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S&P 500 manages small gain in a volatile week of trading

The most common cause of low prices is pessimism – sometimes pervasive, sometimes specific to a company or industry. We want to do business in such an environment, not because we like pessimism but because we like the prices it produces. It’s optimism that is the enemy of the rational buyer. – Warren Buffett

It was another volatile week for the stock market, but when the closing bell rang on Friday, the S&P 500 Index managed to eke out a small gain after falling more than 10% from its January 3rd record close. Monday’s stock market action said it all as the Dow Jones Industrial Average rallied to end the day higher after being down 1,115 points at its low while the Nasdaq Composite Index turned positive after being down nearly 5% during the day. The extreme volatility was primarily due to nervous anticipation around the Federal Open Market Committee (FOMC) meeting later in the week and the fear that the Fed might tighten monetary policy more than expected. While the Fed left interest rates unchanged at near-zero, it reiterated that it would soon be appropriate to raise the federal funds rate with inflation well above 2% and a strong labor market. After the meeting, Fed Chairman Jerome Powell said there was “quite a bit of room” to raise interest rates before it would hurt the labor market and said prices could go higher as “inflation risks are still to the upside”. Traders took his comments to mean that the Fed will probably be more aggressive in tightening monetary policy with the monthly bond-buying program ending in March and coinciding with a quarter-percentage point rate hike, the first increase since December 2018. Markets are expecting at least four such rate increases by the end of the year, leaving the federal funds interest rate at about 1% as consumer prices have risen at the fastest pace in 40 years. Last week was also a busy one for quarterly earnings reports and, for the most part, the results continue to exceed expectations. About one third of S&P 500 companies have announced their quarterly numbers and over 75% of them have beaten analysts’ estimates while nearly 70% of them have topped revenue forecasts. Beneath the surface, though, it’s apparent that earnings growth has slowed and companies are beating estimates by less than in previous quarters. Earnings estimates for the first quarter have also come down and guidance for the full year is weaker than first anticipated, although company profit growth should still be in the mid-single digits.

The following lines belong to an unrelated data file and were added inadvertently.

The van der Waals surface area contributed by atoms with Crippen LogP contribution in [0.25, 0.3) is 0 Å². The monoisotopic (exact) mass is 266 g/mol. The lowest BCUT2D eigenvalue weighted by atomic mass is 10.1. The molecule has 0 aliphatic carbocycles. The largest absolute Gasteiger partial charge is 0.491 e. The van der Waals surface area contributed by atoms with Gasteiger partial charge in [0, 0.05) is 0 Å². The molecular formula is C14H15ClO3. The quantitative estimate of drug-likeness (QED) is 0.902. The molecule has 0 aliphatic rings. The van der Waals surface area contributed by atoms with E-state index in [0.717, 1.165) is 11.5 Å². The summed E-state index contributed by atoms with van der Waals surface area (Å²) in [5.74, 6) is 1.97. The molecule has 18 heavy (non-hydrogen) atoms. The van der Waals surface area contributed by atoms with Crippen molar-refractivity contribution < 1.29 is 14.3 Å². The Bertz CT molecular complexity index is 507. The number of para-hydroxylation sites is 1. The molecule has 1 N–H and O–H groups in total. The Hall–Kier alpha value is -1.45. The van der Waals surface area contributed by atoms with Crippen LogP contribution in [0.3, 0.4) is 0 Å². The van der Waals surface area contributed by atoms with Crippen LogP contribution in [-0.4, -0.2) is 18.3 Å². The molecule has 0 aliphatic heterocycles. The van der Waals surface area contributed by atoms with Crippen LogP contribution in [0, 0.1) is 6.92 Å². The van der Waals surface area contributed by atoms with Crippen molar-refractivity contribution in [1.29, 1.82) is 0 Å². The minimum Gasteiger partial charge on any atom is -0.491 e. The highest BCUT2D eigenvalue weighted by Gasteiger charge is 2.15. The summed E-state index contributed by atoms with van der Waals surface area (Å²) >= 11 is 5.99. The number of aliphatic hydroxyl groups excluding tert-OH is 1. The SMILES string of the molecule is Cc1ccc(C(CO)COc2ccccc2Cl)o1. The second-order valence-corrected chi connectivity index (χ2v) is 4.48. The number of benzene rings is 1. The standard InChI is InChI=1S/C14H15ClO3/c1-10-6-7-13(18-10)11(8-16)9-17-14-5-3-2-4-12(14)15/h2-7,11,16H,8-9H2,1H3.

Last Week

Fourth quarter gross domestic product (GDP) rose 6.9% from the prior year, better than expected as 2021 ended up with a 5.7% increase in annualized growth, the strongest rate of growth since 1984. December durable goods orders fell more than expected due to a large drop in transportation orders. December new home sales jumped to a nine-month high and were better than expected but January consumer confidence declined as concerns about the increase in Omicron cases and rising inflation weighed on consumer’s outlook for the future. Weekly jobless claims were 260,000, slightly less than estimates and a decline of 30,000 from the previous week. The core personal consumption expenditures (PCE) index, the Fed’s preferred measure of inflation, rose 4.9% from a year ago, the biggest increase since September 1983.